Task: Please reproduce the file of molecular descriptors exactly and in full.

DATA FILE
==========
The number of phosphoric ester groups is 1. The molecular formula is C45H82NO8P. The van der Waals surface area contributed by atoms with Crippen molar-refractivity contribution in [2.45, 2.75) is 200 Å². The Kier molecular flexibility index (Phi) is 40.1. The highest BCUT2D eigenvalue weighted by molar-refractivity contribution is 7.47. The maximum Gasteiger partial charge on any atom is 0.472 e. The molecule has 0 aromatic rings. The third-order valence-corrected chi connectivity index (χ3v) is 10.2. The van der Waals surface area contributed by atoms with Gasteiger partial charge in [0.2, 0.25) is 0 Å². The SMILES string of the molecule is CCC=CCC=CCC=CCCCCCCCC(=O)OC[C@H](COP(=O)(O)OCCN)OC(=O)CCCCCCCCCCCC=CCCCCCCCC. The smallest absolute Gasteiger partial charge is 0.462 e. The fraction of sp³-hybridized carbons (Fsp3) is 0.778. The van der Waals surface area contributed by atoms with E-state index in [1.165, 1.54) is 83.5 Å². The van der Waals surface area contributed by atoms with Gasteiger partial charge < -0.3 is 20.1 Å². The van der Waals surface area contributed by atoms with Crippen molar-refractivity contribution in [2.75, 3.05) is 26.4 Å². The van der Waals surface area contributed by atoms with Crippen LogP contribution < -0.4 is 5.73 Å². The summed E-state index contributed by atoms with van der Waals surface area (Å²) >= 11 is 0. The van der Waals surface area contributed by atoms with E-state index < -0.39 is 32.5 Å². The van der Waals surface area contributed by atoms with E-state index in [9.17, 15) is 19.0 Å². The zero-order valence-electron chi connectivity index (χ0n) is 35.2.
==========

The number of phosphoric ester groups is 1. The molecular formula is C45H82NO8P. The van der Waals surface area contributed by atoms with Crippen molar-refractivity contribution in [2.45, 2.75) is 200 Å². The Kier molecular flexibility index (Phi) is 40.1. The highest BCUT2D eigenvalue weighted by molar-refractivity contribution is 7.47. The maximum Gasteiger partial charge on any atom is 0.472 e. The molecule has 0 aromatic rings. The third-order valence-corrected chi connectivity index (χ3v) is 10.2. The van der Waals surface area contributed by atoms with Gasteiger partial charge in [0.2, 0.25) is 0 Å². The SMILES string of the molecule is CCC=CCC=CCC=CCCCCCCCC(=O)OC[C@H](COP(=O)(O)OCCN)OC(=O)CCCCCCCCCCCC=CCCCCCCCC. The smallest absolute Gasteiger partial charge is 0.462 e. The fraction of sp³-hybridized carbons (Fsp3) is 0.778. The van der Waals surface area contributed by atoms with E-state index in [1.165, 1.54) is 83.5 Å². The van der Waals surface area contributed by atoms with Gasteiger partial charge < -0.3 is 20.1 Å². The van der Waals surface area contributed by atoms with Crippen molar-refractivity contribution in [2.75, 3.05) is 26.4 Å². The van der Waals surface area contributed by atoms with Crippen LogP contribution < -0.4 is 5.73 Å². The summed E-state index contributed by atoms with van der Waals surface area (Å²) >= 11 is 0. The van der Waals surface area contributed by atoms with E-state index < -0.39 is 32.5 Å². The van der Waals surface area contributed by atoms with E-state index in [9.17, 15) is 19.0 Å². The zero-order valence-electron chi connectivity index (χ0n) is 35.2.